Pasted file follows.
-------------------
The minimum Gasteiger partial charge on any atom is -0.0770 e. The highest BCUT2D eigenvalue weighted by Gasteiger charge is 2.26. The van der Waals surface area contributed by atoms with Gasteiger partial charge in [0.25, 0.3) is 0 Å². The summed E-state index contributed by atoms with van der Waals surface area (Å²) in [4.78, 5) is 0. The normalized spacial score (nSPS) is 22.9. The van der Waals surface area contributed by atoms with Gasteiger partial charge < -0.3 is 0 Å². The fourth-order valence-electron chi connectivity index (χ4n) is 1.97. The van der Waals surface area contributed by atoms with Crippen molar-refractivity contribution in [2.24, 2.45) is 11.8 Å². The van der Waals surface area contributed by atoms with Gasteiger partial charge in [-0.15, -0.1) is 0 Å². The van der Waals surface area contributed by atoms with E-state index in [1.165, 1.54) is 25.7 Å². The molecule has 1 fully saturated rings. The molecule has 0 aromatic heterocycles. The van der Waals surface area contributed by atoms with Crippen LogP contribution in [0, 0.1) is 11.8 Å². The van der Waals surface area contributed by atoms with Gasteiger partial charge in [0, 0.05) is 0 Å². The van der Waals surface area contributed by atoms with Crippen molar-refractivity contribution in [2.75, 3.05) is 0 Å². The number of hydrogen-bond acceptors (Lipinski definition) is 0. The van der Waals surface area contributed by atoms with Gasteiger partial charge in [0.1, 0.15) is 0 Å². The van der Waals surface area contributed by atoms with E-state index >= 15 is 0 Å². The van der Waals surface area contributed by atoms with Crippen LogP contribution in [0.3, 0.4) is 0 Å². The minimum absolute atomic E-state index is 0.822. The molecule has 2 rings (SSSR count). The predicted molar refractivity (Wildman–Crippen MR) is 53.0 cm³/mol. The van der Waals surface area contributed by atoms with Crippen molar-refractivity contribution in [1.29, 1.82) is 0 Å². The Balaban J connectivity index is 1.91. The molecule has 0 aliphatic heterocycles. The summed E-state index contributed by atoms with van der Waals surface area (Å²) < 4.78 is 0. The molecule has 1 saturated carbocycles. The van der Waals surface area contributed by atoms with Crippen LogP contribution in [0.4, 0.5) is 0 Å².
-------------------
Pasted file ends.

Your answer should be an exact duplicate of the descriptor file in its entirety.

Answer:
The minimum Gasteiger partial charge on any atom is -0.0770 e. The highest BCUT2D eigenvalue weighted by Gasteiger charge is 2.26. The van der Waals surface area contributed by atoms with Gasteiger partial charge in [0.25, 0.3) is 0 Å². The summed E-state index contributed by atoms with van der Waals surface area (Å²) in [4.78, 5) is 0. The normalized spacial score (nSPS) is 22.9. The van der Waals surface area contributed by atoms with Gasteiger partial charge < -0.3 is 0 Å². The fourth-order valence-electron chi connectivity index (χ4n) is 1.97. The van der Waals surface area contributed by atoms with Crippen molar-refractivity contribution in [2.24, 2.45) is 11.8 Å². The van der Waals surface area contributed by atoms with Gasteiger partial charge in [-0.15, -0.1) is 0 Å². The van der Waals surface area contributed by atoms with E-state index in [1.165, 1.54) is 25.7 Å². The molecule has 1 fully saturated rings. The molecule has 0 aromatic heterocycles. The van der Waals surface area contributed by atoms with Crippen LogP contribution in [0, 0.1) is 11.8 Å². The van der Waals surface area contributed by atoms with Gasteiger partial charge in [0, 0.05) is 0 Å². The van der Waals surface area contributed by atoms with Crippen molar-refractivity contribution in [2.75, 3.05) is 0 Å². The number of hydrogen-bond acceptors (Lipinski definition) is 0. The van der Waals surface area contributed by atoms with Gasteiger partial charge in [0.1, 0.15) is 0 Å². The van der Waals surface area contributed by atoms with E-state index >= 15 is 0 Å². The van der Waals surface area contributed by atoms with Crippen LogP contribution in [0.3, 0.4) is 0 Å². The minimum absolute atomic E-state index is 0.822. The molecule has 2 rings (SSSR count). The predicted molar refractivity (Wildman–Crippen MR) is 53.0 cm³/mol. The van der Waals surface area contributed by atoms with Crippen molar-refractivity contribution in [1.29, 1.82) is 0 Å². The Balaban J connectivity index is 1.91. The molecule has 0 aliphatic heterocycles. The summed E-state index contributed by atoms with van der Waals surface area (Å²) < 4.78 is 0. The molecule has 1 saturated carbocycles. The van der Waals surface area contributed by atoms with Crippen LogP contribution in [0.4, 0.5) is 0 Å².